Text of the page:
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NIGHT FOREST

Curatorial Advisor- Ranjit Hoskote
16th March 2020 - 15th April 2020

Art Alive Gallery 

S-221 Panchsheel Park,

New Delhi - 110017



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Thota Vaikuntam paintings

NIGHT FOREST

Chandra Bhattacharjee

Ranjit Hoskote

Curatorial Advisor

Chandra Bhattacharjee’s recent paintings take the form of mysterious nocturnes: evocations of the forest at night, a forest in retreat at the edge where urban life meets and exerts its expansionist pressure on the natural world. In these paintings – most of them rendered in a rich spectrum of greys calibrated between pearl white and charcoal black, with occasional undertones of lignite, sepia and indigo – we come upon vegetation that has been rendered translucent, deer whose eyes gleam in the glare of intrusive headlights, and strange neon batons, reflections of metropolitan lighting that float in and out of glades and thickets that, we fear, will soon pass from the wilderness to the realm of construction.

This suite of paintings has been developed, as is customary with Bhattacharjee, through a demanding and time-intensive process that involves the creation of a conté base on the canvas, luminous acrylic laid on in matte layers, and a surface of delicate, meticulous brushwork hatched to resemble craquelure. Strikingly, the point of vantage from which these paintings are presented is an intimate one, so that small-scale events assume an epic scale. Take, for instance, a painting in which a dead flower, in white, occupies our field of vision. Beyond it, we see a group of people dancing, shadows shivering at nightfall. Are they lost, beyond trail and signpost? Are they predators hunting down hapless prey? Are they, like the bohemian nomads in Sunil Gangopadhyay’s Aranyer Dinratri (Days and Nights in the Forest, 1968), revellers attempting to connect with lost intuitions and sensations in a zone beyond the numbing routines and self-alienating conventions of city life?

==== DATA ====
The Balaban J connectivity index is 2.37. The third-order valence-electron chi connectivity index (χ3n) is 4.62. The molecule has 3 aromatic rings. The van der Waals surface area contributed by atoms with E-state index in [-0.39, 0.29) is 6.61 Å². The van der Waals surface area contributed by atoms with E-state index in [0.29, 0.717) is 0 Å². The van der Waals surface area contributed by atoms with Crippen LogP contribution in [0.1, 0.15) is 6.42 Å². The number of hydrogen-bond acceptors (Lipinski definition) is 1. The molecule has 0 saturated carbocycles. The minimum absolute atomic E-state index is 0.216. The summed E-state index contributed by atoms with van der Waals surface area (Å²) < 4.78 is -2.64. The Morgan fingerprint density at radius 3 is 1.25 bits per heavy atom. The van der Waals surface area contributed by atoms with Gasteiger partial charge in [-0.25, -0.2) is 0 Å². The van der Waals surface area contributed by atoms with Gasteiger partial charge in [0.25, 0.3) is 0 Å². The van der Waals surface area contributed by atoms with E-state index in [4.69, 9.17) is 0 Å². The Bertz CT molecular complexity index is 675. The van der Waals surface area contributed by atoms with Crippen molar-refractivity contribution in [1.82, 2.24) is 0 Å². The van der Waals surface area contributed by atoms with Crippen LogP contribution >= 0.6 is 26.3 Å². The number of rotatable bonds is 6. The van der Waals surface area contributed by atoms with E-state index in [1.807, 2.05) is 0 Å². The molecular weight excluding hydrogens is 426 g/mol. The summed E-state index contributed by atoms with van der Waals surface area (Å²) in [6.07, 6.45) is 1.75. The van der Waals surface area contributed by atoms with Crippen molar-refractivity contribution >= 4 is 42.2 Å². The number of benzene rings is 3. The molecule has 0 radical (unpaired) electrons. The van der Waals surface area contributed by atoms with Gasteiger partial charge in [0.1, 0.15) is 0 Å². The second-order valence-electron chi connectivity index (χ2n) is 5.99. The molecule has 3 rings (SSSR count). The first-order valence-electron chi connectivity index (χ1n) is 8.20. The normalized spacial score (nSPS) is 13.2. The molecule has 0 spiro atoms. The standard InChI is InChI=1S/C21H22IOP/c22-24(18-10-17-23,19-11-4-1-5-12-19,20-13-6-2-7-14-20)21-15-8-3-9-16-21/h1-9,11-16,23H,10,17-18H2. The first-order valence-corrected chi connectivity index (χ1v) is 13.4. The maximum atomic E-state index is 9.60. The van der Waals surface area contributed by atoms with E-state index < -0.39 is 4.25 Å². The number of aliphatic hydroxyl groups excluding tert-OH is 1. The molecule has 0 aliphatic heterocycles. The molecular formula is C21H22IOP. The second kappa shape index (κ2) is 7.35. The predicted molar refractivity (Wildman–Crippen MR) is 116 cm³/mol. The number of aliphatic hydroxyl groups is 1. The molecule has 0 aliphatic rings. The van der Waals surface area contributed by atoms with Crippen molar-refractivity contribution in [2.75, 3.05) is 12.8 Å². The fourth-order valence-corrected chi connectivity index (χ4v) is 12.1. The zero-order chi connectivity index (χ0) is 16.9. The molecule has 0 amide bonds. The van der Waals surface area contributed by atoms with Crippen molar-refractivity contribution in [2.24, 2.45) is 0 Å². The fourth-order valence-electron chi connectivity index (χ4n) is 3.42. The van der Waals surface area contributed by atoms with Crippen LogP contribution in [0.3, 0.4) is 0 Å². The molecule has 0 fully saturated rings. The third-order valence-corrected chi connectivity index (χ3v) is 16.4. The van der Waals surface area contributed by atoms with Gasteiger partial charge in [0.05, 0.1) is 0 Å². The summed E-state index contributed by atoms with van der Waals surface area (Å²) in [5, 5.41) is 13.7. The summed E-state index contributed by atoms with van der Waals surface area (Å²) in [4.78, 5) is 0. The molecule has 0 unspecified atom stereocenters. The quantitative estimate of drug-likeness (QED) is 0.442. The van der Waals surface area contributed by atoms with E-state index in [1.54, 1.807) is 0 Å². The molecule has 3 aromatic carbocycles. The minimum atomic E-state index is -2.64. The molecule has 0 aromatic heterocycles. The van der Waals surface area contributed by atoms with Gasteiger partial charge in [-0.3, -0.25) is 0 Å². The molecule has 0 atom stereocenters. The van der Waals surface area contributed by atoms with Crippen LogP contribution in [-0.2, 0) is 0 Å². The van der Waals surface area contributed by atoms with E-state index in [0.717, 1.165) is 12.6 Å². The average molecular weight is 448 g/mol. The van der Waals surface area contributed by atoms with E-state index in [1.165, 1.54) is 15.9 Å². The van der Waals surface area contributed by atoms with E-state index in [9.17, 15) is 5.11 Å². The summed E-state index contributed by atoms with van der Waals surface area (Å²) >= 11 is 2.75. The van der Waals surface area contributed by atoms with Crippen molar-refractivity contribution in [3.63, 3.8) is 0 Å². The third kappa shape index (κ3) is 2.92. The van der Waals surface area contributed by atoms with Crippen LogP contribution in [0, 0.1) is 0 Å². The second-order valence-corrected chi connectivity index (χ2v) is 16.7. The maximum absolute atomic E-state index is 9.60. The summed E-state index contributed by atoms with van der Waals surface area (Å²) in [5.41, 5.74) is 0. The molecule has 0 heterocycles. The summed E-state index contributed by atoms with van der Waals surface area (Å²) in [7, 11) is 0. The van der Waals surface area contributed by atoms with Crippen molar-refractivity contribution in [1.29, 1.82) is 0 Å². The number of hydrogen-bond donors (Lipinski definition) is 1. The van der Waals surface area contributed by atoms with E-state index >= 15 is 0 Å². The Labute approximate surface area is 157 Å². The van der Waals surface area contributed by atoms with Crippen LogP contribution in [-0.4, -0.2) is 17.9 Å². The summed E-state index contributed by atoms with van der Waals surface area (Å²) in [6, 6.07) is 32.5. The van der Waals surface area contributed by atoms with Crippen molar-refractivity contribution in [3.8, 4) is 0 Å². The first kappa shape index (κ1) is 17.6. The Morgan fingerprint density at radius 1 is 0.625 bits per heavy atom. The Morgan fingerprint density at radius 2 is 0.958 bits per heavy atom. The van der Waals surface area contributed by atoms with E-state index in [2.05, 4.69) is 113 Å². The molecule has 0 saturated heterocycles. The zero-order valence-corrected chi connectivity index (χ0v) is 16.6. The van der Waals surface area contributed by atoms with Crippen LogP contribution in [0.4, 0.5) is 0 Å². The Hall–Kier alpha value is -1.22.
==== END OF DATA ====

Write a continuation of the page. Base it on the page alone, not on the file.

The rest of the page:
When Bhattacharjee shifts his focal length, he bears witness to the humankind’s bafflement in the context of an ecology it has devastated through its wilfulness, its obsession with the primacy of its own appetites, its brusque abrogation of the claims of other species. In works that suggest the spectral, shimmering quality of film negatives, the artist dwells on a solitary figure drags a rope or hose through emptiness, a forest bursting into flame, an old man guided by a blind crane, a donkey and a bush isolated from all guarantees of habitation. This magisterial body of recent work resonates with the thrum of scorched forests, the interplay of shadow and spangle, dark waters and the streaking trajectories of meteorites. In a large-scale charcoal drawing on paper – a drawing-installation – Bhattacharjee invokes our self-crafted predicament in the most archetypal yet urgently topical manner. A man in contemporary clothes has fallen on his knees, his hands held out, before a burning bush that bends in a wind, its sparks arcing above him like fireflies even while he remains mantled by darkness. Is he a prophet receiving illumination, or a survivor confronting catastrophe? In the extraordinarily moving works gathered to form Night Forest, Chandra Bhattacharjee brings us face to face with the wasteland of a future that we have engineered for ourselves.



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